Living with Advanced MS? Watch this video to learn more.

Meclizine (Systemic)



INN:

Meclozine {09}

BAN:
Meclozine {09}

VA CLASSIFICATION
Primary: GA609
Secondary: CN550

Commonly used brand name(s): Antivert; Antivert/25; Antivert/50; Bonamine; Bonine; Dramamine II; Meclicot; Medivert.

Note: For a listing of dosage forms and brand names by country availability, see Dosage Forms section(s).



Category:


Antiemetic—

antivertigo agent—

Indications

Note: Bracketed information in the Indications section refers to uses that are not included in U.S. product labeling.

Accepted

Motion sickness (prophylaxis and treatment)—Meclizine is indicated for the prophylaxis and treatment of nausea, vomiting, and dizziness associated with motion sickness {01} {02} {07} {08} {10} {11}.

Vertigo (prophylaxis and treatment)—The U.S. Food and Drug Administration (FDA) has classified meclizine as possibly effective in the management of vertigo associated with diseases affecting the vestibular system, {01} {07} {10} such as labyrinthitis and Meniere's disease. {10} {11} This classification requires the submission of adequate and well-controlled studies to provide substantial evidence of effectiveness. {01} {07}

[Nausea and vomiting, radiotherapy-induced (prophylaxis and treatment)]—Meclizine is indicated for the prophylaxis and treatment of nausea, vomiting, and dizziness associated with radiotherapy. {10}


Pharmacology/Pharmacokinetics

Physicochemical characteristics:
Molecular weight—
    481.90 {09}

Mechanism of action/Effect:

Antiemetic; antivertigo agent—The mechanism by which meclizine exerts its antiemetic, anti–motion sickness, and antivertigo effects is not precisely known but may be related to its central anticholinergic actions. It diminishes vestibular stimulation and depresses labyrinthine function. {02} {04} An action on the medullary chemoreceptive trigger zone may also be involved in the antiemetic effect.


Other actions/effects:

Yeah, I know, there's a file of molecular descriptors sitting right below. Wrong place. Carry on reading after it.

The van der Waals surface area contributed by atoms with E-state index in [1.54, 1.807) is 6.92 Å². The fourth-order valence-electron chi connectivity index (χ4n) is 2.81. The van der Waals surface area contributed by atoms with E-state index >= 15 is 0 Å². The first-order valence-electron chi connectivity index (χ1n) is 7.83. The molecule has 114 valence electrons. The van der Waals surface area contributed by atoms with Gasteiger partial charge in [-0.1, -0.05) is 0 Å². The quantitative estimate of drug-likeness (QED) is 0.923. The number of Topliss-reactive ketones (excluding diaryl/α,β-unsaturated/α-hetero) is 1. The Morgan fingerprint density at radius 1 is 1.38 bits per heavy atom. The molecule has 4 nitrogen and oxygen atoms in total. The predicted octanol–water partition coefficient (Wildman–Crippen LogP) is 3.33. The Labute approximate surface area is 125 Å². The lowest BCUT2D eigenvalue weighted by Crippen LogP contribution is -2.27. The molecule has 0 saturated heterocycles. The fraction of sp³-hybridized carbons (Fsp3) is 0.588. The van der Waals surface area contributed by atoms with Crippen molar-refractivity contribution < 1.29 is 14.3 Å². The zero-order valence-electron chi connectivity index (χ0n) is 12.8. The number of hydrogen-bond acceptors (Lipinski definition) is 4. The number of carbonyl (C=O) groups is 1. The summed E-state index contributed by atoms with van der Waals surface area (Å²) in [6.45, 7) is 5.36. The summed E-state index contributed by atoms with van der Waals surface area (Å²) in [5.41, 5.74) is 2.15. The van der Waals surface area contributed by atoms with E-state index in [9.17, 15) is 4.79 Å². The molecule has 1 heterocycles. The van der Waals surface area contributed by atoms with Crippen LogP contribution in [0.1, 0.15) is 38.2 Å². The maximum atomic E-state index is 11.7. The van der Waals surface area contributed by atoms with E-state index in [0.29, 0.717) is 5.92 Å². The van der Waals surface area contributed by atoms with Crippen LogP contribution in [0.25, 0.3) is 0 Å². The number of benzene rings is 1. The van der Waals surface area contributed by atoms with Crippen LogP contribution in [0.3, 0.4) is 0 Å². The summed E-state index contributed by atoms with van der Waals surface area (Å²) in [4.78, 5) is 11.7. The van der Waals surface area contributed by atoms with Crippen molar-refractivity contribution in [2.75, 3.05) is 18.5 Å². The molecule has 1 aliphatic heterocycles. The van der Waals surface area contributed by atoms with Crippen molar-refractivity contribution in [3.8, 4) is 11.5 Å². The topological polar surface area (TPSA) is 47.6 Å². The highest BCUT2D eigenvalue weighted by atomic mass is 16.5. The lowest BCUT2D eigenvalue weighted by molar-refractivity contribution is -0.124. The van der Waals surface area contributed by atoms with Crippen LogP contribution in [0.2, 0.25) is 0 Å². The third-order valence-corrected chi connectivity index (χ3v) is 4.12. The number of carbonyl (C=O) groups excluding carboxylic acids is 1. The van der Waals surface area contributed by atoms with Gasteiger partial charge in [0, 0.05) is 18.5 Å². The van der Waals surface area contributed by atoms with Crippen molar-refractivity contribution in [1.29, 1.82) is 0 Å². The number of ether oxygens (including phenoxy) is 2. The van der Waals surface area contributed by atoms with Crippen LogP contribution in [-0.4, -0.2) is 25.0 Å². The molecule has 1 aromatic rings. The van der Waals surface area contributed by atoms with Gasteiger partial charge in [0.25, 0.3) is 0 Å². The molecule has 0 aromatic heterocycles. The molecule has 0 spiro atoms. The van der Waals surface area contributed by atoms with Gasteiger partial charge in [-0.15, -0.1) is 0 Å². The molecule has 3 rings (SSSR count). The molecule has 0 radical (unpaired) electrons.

Meclizine also has antihistaminic {04} {11}, anticholinergic {04} {10}, and central nervous system (CNS) depressant {04} {11} effects.

Half-life:

6 hours. {04}

Onset of action:

1 hour. {04}

Duration of action:

8 to 24 hours. {04} {11}


Precautions to Consider

Pregnancy/Reproduction

Pregnancy—
Epidemiological studies in pregnant women have not shown that meclizine causes an increase in the risk of fetal abnormalities. {07} {10}

Studies in rats have shown that meclizine causes cleft palate when given in doses corresponding to 25 to 50 times the recommended human dose. {01} {07} {10}

FDA Pregnancy Category B. {01} {07}

Breast-feeding

Meclizine may be distributed into breast milk. However, problems in humans have not been documented.

Because of its anticholinergic actions, meclizine may inhibit lactation.

Pediatrics

No information is available on the relationship of age to the effects of meclizine in pediatric patients. {07} {08} However, it is known that pediatric patients exhibit increased sensitivity to anticholinergic agents, which are related pharmacologically to meclizine.


Geriatrics


No information is available on the relationship of age to the effects of meclizine in geriatric patients. However, it is known that geriatric patients exhibit increased sensitivity to anticholinergic agents, {03} which are related pharmacologically to meclizine. Therefore, constipation, dryness of mouth, and urinary retention (especially in males) are more likely to occur in the elderly.


Dental

Prolonged use of meclizine may decrease or inhibit salivary flow, thus contributing to the development of caries, periodontal disease, oral candidiasis, and discomfort. {14}

Drug interactions and/or related problems
The following drug interactions and/or related problems have been selected on the basis of their potential clinical significance (possible mechanism in parentheses where appropriate)—not necessarily inclusive (» = major clinical significance):


Note: Combinations containing any of the following medications, depending on the amount present, may also interact with this medication.

» Alcohol{01}{02}{07}{08}{10} or
» CNS depression–producing medications, other{02}{04}{08}{10} (see Appendix II )    (concurrent use may potentiate the CNS depressant effects of either these medications or meclizine)


Anticholinergics or other medications with anticholinergic activity{04}{06} (see Appendix II )    (concurrent use with meclizine may potentiate anticholinergic effects)


Apomorphine{05}    (prior administration of meclizine may decrease the emetic response to apomorphine)



Laboratory value alterations
The following have been selected on the basis of their potential clinical significance (possible effect in parentheses where appropriate)—not necessarily inclusive (» = major clinical significance):

With diagnostic test results